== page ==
Question: When you say “major”, you’re talking about under 50 or so?
Spokesman: Maybe one or two people were relocated but nothing that’s been reported to me and nothing of a large scale.
Question: But Pakistan said it is relocating… or evacuating staff, national and international. So, do you have those numbers?
Spokesman: Pakistan said they’re evacuating their nationals?
Question: No, UN personnel.
Spokesman: Yeah, we’ve been in discussions with the Pakistanis. The Secretary‑General spoke to the Foreign Minister on Friday, but as I said, I have no details to share with you on any relocation.
Question: And one other question about the airport. Will the Secretary‑General be discussing with the P5 some plans or proposals regarding the security of the airport in Kabul?
Spokesman: Obviously, the issue of the airport is an important one. We are not involved, as far as I know, in any discussions on the operations of the airport. The Secretary‑General will be discussing Afghanistan in general when he meets the five permanent members. Yes, Betul?
Question: Just a follow‑up, Steph, on the airport. Does the UN have any presence at the airport right now? And what happens after the 31 August deadline? Will you stay there if you have any presence, or will you leave the airport?
Spokesman: Well, I think we heard from Herve that UNICEF has some presence in dealing with children. I’m not aware of any other presence. What happens the day after, I don’t know. We very much hope that the Taliban will be able to secure the airport and provide an environment in which the airport can function and an environment in which aircraft operators feel that their planes can land and take off safely. Yes, Gregory, and then we’ll go to Abdelhamid. Go ahead?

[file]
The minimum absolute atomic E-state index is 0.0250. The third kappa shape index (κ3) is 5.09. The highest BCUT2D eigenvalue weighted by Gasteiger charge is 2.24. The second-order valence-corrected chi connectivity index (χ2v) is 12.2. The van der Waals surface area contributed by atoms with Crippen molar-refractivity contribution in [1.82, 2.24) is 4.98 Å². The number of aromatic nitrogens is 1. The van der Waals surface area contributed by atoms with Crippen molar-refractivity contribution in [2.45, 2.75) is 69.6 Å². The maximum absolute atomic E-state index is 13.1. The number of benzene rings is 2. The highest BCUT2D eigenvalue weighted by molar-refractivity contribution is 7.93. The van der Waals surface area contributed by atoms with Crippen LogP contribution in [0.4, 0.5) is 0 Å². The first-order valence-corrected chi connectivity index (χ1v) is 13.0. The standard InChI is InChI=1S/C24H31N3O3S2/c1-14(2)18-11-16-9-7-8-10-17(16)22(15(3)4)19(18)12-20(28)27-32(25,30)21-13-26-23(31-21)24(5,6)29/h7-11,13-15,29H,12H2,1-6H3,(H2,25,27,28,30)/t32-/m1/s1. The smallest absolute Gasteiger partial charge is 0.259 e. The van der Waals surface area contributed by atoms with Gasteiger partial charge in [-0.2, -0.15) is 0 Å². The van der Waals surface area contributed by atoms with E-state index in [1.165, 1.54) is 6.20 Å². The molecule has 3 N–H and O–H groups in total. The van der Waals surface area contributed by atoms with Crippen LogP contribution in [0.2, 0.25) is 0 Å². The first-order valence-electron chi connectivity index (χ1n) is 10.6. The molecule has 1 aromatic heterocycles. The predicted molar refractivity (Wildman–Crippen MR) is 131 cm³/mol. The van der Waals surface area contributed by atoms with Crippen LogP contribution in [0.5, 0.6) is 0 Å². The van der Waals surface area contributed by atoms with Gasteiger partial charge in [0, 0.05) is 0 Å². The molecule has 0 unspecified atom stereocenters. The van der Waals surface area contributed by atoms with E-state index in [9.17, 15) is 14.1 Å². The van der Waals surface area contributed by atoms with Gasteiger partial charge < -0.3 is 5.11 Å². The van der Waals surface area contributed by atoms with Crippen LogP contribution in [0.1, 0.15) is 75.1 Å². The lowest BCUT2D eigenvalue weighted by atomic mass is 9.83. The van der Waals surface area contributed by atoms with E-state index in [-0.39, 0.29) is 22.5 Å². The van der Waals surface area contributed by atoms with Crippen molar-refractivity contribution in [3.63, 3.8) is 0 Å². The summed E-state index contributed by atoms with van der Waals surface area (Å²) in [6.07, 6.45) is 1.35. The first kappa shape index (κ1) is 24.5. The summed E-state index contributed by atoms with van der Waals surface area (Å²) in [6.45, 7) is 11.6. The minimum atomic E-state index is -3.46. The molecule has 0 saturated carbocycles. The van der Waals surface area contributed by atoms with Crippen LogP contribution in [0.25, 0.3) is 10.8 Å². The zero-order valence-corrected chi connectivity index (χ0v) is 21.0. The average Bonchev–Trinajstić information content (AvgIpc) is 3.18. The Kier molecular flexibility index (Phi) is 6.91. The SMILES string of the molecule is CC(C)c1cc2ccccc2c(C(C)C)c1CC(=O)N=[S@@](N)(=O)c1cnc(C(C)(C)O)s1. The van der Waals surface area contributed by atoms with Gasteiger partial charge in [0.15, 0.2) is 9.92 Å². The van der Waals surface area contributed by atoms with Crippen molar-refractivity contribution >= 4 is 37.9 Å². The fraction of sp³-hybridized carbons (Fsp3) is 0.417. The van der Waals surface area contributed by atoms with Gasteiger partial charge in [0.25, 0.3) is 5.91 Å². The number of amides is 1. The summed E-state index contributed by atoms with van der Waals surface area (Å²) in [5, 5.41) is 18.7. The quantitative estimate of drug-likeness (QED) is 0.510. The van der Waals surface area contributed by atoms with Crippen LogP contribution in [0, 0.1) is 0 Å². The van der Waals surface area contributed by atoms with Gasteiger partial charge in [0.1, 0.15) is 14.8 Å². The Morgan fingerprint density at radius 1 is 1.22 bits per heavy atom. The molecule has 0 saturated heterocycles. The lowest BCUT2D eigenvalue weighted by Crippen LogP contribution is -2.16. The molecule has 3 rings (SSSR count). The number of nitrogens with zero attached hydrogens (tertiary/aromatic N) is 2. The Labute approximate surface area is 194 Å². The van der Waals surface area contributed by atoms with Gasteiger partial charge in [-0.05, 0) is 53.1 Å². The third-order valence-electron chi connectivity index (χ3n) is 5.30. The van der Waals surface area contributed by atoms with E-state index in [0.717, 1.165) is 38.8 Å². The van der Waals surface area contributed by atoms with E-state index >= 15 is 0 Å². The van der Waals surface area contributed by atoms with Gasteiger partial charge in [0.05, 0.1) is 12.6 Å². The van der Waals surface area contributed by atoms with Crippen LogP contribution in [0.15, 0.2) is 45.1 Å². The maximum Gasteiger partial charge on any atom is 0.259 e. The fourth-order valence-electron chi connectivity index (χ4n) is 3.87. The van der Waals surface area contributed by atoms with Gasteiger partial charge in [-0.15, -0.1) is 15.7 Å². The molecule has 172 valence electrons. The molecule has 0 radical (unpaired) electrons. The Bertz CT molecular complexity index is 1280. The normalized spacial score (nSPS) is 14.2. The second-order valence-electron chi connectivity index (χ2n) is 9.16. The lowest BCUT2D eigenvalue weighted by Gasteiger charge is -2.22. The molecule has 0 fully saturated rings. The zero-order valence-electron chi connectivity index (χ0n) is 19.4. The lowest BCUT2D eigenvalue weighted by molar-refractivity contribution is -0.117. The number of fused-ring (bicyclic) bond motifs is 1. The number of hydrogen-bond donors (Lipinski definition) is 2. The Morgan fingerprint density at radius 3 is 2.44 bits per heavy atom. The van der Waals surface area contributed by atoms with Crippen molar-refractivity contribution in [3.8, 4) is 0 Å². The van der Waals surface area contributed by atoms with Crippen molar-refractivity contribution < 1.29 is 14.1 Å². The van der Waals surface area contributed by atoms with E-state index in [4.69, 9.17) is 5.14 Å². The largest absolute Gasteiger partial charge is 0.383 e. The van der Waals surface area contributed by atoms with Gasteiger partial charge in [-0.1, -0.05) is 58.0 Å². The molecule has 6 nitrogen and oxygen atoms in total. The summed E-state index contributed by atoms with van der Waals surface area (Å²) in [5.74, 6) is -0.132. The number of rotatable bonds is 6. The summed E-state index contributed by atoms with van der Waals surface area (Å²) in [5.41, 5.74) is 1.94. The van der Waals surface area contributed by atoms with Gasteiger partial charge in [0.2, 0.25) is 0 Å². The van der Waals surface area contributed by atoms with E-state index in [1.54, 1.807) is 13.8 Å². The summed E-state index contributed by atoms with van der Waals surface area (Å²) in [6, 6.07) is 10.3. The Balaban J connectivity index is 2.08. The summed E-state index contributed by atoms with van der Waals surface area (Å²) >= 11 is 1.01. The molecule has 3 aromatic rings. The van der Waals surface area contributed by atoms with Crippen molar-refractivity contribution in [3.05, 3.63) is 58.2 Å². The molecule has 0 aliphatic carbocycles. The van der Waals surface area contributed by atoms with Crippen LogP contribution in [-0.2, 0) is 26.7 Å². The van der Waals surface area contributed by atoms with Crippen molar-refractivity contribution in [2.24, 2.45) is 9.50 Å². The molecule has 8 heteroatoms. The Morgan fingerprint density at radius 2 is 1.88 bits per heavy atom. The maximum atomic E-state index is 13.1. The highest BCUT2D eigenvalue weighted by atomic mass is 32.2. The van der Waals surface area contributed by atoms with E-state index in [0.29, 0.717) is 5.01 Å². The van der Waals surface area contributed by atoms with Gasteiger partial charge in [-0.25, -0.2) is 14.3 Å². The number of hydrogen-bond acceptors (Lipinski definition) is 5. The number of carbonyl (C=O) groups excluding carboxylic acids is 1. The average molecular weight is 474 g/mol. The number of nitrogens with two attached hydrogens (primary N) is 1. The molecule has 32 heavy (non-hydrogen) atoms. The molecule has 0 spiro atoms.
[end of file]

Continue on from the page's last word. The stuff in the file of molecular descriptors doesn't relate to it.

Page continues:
Question: Hi, Stéphane. Thank you very much. So, are there any discussions about… in the [inaudible] of United Nations to deploy the peacekeepers in Afghanistan? Thank you.
Spokesman: No, not that I’ve heard in any way, shape or form. Abdelhamid?
Question: Thank you, Stéphane. Mr. Wennesland, in his remarks, he mentioned that the Palestinian Authority arrested 29 Palestinian peace activists, human right defenders. Did that… did he in any way contact the PA and raise the issue, or just he was reporting that from the press report…
Spokesman: My understanding, I mean, we’ve been in contact with the PA over the last few months on this issue.
Question: Okay. And the…
Question: …second question…
Question: …he didn’t mention the case of Miss Anhar al‑Deek, whom I raised her issues several times. She’s giving birth any day now in her prison cell. Do you have any answer to that concern?
Spokesman: I don’t. I mean, Mr. Wennesland, I think, gave a very thorough briefing of the situation on the ground. Obviously, there are always specific humanitarian cases. I think the fact that he may not have mentioned one specific case doesn’t take away from the importance of every case. Okay. Thank you, all. We will see you tomorrow. And we hope to have more Afghanistan briefings for you this week.